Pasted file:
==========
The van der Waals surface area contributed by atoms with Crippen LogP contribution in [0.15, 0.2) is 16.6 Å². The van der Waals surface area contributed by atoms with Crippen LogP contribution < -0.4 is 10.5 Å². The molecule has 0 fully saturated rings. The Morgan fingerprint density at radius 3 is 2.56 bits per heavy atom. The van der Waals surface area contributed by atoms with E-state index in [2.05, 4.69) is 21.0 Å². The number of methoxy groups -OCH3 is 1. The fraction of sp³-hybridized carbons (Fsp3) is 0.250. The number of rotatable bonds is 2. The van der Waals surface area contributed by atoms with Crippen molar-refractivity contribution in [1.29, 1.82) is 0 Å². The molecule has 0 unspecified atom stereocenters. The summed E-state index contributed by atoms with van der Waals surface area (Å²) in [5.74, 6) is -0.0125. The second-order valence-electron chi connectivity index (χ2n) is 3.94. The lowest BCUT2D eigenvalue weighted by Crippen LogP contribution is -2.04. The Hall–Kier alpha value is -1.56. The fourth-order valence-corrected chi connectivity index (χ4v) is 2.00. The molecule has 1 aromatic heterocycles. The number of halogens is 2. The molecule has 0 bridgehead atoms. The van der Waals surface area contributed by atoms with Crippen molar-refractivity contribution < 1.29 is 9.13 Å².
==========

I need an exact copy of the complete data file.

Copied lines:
The van der Waals surface area contributed by atoms with Crippen LogP contribution in [0.15, 0.2) is 16.6 Å². The van der Waals surface area contributed by atoms with Crippen LogP contribution < -0.4 is 10.5 Å². The molecule has 0 fully saturated rings. The Morgan fingerprint density at radius 3 is 2.56 bits per heavy atom. The van der Waals surface area contributed by atoms with E-state index in [2.05, 4.69) is 21.0 Å². The number of methoxy groups -OCH3 is 1. The fraction of sp³-hybridized carbons (Fsp3) is 0.250. The number of rotatable bonds is 2. The van der Waals surface area contributed by atoms with Crippen molar-refractivity contribution in [1.29, 1.82) is 0 Å². The molecule has 0 unspecified atom stereocenters. The summed E-state index contributed by atoms with van der Waals surface area (Å²) in [5.74, 6) is -0.0125. The second-order valence-electron chi connectivity index (χ2n) is 3.94. The lowest BCUT2D eigenvalue weighted by Crippen LogP contribution is -2.04. The Hall–Kier alpha value is -1.56. The fourth-order valence-corrected chi connectivity index (χ4v) is 2.00. The molecule has 1 aromatic heterocycles. The number of halogens is 2. The molecule has 0 bridgehead atoms. The van der Waals surface area contributed by atoms with Crippen molar-refractivity contribution < 1.29 is 9.13 Å².